By officially registering your venture with ASIC, you’ll be given an Australian business number (ABN) or an Australian company number (ACN). Whether you register as a sole trader, partnership, company or any other type of business will be guided by the shape of the business, the tax implications, and a variety of other considerations. It’s wise to get advice from a professional when you come to this stage.
7. Appropriate insurance
Things can go wrong through no fault of your own in business. You need to protect yourself against these adverse (and somewhat inevitable) events by taking out appropriate insurance. Begin by considering insurance that covers you, your vehicle, your office space and the goods you’re delivering.
8. Legal compliance
If you find yourself in unfortunate circumstances that aren’t covered by insurance, you need to ensure that you’ve dotted all the legal Is and crossed all the legal Ts. Work with a lawyer to develop airtight documentation around employment agreements, service agreements, and cancellation policies.
How to start a courier business in 9 simple steps
1. Set up shop
Set up a devoted office, whether in a spare room in your home or a dedicated space.
2. Identify your target market
You won’t compete with Australian Post or Uber Eats – at least for now – so it’s wise to start small and specialised. Work with a specific product, with a specific industry, or within a specific area.
3. Develop a business plan
Research the market to understand its size, your competitors, your costs, how much you should be charging, and where opportunities might lie.
4. Get the right vehicle, licence and equipment
Now that you know the basic shape of your courier business, find a vehicle to suit, and make sure you have the licence required to drive it and the equipment you’ll need to do the work.
5. Consider finance
If you don’t have the necessary capital to purchase all that you need, consider applying for a business loan for the necessary cash injection.
Your loan amount is based on your recent sales – pay it back with a percentage each day.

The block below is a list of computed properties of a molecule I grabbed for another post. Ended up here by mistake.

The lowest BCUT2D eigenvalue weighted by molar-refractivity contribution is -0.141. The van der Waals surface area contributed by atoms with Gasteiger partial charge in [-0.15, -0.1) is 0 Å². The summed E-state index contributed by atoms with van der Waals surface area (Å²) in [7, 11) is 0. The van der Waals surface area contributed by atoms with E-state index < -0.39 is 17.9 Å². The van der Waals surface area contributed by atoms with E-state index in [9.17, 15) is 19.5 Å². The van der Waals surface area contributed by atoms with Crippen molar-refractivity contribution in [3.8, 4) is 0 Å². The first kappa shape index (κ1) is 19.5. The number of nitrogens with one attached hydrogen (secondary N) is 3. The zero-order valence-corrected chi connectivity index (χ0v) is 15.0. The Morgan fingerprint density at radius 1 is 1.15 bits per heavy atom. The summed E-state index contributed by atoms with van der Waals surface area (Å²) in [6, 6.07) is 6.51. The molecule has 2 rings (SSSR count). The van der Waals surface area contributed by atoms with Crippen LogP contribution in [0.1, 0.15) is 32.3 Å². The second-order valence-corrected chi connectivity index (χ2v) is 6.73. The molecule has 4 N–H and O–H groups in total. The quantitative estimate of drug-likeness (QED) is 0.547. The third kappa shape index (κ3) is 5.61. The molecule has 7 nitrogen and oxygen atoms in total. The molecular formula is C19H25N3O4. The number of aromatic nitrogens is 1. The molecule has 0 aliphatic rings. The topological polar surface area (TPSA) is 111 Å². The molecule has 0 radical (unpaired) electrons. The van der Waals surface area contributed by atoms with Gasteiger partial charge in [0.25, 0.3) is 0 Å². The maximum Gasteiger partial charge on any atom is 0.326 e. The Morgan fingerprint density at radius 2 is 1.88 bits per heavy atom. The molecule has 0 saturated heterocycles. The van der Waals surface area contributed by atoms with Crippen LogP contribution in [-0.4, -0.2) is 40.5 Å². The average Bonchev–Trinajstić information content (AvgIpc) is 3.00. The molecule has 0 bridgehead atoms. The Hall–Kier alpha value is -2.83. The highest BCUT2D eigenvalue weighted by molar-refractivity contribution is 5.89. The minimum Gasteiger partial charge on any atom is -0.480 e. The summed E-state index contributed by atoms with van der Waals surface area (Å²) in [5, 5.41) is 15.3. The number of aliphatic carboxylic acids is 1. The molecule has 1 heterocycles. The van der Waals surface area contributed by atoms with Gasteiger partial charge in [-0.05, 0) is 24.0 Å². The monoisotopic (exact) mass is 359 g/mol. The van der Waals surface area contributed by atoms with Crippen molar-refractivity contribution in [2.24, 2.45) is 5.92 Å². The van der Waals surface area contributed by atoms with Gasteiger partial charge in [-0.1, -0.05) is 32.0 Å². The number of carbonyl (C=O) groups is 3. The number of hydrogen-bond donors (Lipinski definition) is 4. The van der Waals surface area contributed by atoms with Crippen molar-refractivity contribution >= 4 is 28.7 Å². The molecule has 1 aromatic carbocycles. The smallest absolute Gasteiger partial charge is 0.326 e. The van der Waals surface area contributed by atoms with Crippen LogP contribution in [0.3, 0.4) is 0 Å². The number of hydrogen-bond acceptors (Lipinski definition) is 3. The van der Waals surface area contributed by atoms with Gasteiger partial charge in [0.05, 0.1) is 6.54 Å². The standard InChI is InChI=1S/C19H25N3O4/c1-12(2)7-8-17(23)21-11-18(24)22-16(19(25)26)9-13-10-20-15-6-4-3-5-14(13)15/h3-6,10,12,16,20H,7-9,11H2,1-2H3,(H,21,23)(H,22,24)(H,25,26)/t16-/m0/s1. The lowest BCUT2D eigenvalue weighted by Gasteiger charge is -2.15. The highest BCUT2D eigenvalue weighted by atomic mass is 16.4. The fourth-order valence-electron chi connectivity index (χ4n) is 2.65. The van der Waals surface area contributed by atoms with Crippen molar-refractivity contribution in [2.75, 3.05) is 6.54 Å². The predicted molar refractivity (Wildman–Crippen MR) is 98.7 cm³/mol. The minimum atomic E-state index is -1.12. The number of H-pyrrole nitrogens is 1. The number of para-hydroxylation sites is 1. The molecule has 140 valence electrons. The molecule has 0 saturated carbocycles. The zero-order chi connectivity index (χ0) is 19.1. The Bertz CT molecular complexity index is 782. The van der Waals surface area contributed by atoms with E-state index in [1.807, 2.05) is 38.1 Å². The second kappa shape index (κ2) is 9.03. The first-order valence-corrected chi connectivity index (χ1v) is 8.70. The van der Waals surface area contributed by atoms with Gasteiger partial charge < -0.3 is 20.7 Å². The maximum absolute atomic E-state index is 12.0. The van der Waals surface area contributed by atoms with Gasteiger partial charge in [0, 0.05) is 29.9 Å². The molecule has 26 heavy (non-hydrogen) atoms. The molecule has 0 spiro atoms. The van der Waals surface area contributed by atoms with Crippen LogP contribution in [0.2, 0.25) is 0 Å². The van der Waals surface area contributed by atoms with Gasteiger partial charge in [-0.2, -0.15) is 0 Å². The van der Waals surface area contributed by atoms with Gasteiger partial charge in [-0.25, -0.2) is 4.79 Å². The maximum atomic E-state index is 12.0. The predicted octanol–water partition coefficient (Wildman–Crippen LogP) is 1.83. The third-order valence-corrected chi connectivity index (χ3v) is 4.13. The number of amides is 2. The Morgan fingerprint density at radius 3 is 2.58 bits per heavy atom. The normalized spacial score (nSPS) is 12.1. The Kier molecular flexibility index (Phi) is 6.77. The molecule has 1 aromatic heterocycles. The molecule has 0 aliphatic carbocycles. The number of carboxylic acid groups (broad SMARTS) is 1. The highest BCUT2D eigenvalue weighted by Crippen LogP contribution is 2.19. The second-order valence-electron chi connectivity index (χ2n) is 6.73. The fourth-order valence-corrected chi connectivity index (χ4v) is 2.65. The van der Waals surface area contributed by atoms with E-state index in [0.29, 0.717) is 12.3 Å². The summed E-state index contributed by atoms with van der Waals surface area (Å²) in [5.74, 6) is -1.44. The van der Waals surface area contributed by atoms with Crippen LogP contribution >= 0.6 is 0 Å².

6. Ensure you’re covered
Both legally, through things like service agreements and cancellation policies, and against hiccups, with appropriate insurance.
7. Create your brand
Consult with a professional designer, and choose a business name and logo that is easily recognisable and is an accurate reflection of who you are and what you do.
8. Get the right tech
Implement business software that makes your life easier, including tools for:
Invoicing and quoting
Payroll and accounting
Customer relationship management
9. Market your business:
Create social profiles for your brand, and build a website (that ideally offers customers the ability to book a pickup or delivery.) To find your first customers, cold call potential clients, hand out business cards, or consider joining a job marketplace like Airtasker or Hipages. Use paid digital marketing strategies to get your name out there, then use social proof and content marketing strategies to build your reputation in the market.
A courier business represents a unique opportunity. It can be whatever you want it to be, whether a perfectly entry-level opportunity that demands nothing more than a bike and a good level of fitness, or an ambitious operation that sees multiple vehicles working through a centralised distribution centre.
What’s more, the time couldn’t be more ripe, as COVID sees more people leaning on deliveries, as online shopping explodes, and as people look to actively support small, local businesses.
And if you’re ready to make the most of this unique alignment of stars, Square is ready to help.